According to an ancient Hindu myth the goddess Earth was once imprisoned at the bottom of the ocean, in the nether world, by a demon who had laid waste to the earth, causing havoc to the order of things. To rescue her from the demon, Lord Vishnu incarnated as a boar, as Varaha Avatar. He fought and killed the demon and released the goddess Earth by carrying her on his tusk to float free once more on the cosmic waters.
  • The New Master-Paradigm: Ecology

    Klostermaier, Klaus (Digital Commons @ Butler University, 1993-01-01)
    The thesis of this essay is that ecology, understood as concern for nature in the most comprehensive sense, is going to be the master paradigm of the science and politics of the future. It will not only be the focus of theoretical preoccupations aiming at halting, and possibly reversing the destructive tendencies inherent in modern industrial civilisation but also the focus of socio-political praxis: no government will be able to survive if it does not give concrete expression to the ecological concern of its citizens and the ecological focus will bring about a cooperation of people across the boundaries of nationality, race, language, class and caste. Ecology will be the fulcrum of an ethics of the future, an ethics as compellingly evident to individuals as enforceable with corporations, accepted by governments and international agencies as condition of survival. As such, an ecological ethics, or better, an ethics based on ecology, will require the contributions of all.
  • A Response to Michelle Voss Roberts' Dualities

    Clooney, Francis X. (Digital Commons @ Butler University, 2011-11-29)
    Dualities is a serious contribution to Hindu-Christian studies, bringing fresh and challenging materials before us. It wonderfully brings together reflection on feminist concerns, attention to the metaphors by which we identify and organize natural and social realities, and critical attention to how linguistic and ontological categories, such as dualities and dualism, fluidity and fluidities, have effects of ethical and spiritual import.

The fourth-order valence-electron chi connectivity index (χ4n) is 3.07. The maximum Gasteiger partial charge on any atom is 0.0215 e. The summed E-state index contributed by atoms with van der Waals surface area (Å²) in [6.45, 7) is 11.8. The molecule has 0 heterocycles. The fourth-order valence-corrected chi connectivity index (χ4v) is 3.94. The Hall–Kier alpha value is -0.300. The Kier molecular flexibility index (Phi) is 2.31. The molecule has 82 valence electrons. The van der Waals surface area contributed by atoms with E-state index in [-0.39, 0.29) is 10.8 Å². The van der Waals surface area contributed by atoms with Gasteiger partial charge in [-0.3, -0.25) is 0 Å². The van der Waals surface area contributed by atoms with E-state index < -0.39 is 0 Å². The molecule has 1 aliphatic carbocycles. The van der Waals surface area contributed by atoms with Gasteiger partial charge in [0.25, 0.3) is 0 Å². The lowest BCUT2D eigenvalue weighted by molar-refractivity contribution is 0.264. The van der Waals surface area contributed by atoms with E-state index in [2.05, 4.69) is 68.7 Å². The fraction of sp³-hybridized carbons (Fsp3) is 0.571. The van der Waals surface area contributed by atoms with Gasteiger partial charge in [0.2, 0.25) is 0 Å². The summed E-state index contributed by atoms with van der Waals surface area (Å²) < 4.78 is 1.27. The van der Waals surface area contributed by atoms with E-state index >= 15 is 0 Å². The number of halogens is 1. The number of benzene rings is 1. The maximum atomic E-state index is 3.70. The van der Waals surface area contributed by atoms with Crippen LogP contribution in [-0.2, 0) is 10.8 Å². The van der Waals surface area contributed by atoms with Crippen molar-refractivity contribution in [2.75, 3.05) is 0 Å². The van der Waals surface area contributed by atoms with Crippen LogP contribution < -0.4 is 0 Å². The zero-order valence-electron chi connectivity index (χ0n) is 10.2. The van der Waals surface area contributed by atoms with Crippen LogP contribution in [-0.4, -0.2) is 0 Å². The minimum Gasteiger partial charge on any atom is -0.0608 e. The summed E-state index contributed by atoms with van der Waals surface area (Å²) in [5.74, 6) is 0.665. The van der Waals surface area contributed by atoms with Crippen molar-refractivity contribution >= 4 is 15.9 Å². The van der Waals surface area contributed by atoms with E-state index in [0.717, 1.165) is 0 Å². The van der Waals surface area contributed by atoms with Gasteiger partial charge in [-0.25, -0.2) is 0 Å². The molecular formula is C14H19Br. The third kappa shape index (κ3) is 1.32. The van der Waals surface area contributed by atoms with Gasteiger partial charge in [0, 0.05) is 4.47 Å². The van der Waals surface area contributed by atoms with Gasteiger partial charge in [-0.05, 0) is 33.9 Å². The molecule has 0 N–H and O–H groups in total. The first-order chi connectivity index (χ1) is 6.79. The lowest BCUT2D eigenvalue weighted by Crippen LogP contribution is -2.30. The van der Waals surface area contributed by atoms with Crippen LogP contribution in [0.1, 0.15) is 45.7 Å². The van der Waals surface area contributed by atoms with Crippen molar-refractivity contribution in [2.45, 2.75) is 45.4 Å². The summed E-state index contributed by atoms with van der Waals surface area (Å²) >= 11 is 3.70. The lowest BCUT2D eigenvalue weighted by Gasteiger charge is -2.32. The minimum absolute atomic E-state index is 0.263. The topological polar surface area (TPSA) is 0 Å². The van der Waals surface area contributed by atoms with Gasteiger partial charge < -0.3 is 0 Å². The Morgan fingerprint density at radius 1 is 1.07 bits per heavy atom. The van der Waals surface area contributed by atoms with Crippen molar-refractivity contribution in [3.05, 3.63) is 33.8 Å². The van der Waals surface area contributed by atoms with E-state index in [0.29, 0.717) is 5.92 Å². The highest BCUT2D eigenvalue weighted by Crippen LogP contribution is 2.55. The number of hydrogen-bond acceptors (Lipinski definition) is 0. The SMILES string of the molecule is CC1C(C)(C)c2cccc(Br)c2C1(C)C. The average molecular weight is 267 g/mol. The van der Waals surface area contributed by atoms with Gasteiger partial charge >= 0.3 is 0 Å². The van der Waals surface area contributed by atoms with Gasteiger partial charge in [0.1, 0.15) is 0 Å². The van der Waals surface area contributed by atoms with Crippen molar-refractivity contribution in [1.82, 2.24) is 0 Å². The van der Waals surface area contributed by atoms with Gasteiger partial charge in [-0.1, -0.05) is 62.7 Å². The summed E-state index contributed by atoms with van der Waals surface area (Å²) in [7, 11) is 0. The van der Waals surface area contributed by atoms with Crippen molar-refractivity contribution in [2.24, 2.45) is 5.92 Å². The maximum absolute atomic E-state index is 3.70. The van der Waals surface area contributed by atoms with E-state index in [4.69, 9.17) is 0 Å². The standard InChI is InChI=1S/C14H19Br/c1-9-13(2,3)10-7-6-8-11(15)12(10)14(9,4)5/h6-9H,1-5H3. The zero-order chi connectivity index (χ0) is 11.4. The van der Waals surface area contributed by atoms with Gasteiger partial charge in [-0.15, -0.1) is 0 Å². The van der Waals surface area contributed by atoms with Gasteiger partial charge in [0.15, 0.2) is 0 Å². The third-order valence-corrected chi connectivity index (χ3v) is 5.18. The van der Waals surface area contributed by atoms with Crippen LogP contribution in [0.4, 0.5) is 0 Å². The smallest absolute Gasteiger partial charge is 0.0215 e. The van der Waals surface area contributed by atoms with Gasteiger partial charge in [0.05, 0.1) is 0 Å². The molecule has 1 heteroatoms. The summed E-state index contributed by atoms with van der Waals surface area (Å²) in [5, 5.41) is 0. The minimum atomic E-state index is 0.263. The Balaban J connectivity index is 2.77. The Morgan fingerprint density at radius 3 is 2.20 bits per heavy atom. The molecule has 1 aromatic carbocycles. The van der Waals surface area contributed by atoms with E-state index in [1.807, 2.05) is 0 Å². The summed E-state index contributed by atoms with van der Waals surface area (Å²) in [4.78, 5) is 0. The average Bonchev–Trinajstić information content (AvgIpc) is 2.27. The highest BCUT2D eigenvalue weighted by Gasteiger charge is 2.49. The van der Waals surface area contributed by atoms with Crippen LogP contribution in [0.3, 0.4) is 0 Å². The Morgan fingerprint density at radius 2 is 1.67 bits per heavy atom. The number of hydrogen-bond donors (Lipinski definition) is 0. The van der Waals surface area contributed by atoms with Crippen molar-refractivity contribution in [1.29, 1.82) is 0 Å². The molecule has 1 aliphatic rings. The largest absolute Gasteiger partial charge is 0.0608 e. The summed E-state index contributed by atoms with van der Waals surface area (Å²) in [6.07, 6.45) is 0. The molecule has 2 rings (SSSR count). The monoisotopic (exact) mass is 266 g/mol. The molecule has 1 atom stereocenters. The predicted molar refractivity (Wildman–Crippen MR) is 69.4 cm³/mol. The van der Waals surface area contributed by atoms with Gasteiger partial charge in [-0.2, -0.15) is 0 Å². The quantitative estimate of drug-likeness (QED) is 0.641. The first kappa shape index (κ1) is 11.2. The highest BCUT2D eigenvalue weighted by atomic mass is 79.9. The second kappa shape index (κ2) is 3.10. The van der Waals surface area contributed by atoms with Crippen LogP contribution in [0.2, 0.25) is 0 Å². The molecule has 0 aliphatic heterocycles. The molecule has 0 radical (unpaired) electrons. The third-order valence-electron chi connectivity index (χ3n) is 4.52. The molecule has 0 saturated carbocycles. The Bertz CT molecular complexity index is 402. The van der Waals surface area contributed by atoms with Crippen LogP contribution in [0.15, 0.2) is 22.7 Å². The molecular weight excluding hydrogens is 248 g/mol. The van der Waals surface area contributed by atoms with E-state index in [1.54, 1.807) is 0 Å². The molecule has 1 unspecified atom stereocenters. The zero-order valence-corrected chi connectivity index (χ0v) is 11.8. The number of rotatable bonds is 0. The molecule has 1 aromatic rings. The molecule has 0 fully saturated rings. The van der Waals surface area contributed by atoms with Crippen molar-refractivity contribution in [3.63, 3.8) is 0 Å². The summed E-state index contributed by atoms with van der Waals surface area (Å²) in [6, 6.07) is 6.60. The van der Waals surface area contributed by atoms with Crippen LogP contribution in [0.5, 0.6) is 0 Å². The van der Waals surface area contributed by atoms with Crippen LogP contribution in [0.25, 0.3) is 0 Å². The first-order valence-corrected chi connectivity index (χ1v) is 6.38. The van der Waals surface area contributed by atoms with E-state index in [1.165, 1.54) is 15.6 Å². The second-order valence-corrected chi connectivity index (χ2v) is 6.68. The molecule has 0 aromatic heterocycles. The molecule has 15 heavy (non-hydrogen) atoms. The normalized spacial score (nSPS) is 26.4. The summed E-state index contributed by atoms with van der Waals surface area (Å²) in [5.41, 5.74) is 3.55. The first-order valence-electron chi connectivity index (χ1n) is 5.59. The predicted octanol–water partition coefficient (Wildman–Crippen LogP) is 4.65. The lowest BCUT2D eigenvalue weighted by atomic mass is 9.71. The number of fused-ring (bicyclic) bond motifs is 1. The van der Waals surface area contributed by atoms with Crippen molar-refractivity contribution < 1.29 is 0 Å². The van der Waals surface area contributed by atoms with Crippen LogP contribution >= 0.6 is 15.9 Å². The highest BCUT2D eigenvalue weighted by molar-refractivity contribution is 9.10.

• Dualities and Women's Wisdom in Hinduism: Voss Roberts on Lallesvari of Kashmir

    Nelson, Lance (Digital Commons @ Butler University, 2011-11-29)
    The stereotype of the dualist West versus the nondualist East has far outlived whatever usefulness it may have had. As one who has been concerned with this issue in my own work, I am happy to see Michelle Voss Roberts addressing it methodically and effectively n her Dualities: A Theology of Difference. She gives us in this book a multi-leveled study that advances this discussion dramatically on a number of interconnected fronts, both theological and ethical, encompassing wide-ranging feminist, ecological, and social justice concerns. I find myself in enthusiastic agreement with much that she writes. In what follows I will offer some reflections on a rather focused segment of Voss Robert's broader discussion, namely, the contribution of the Kashmiri poet-saint Lallesvari, an aspect of the book that was of particular interest to me given my training in medieval Hindu theology.
  • The Role of Ethics in Hindu-Christian Dialogue

    Sharma, Arvind (Digital Commons @ Butler University, 2008-01-01)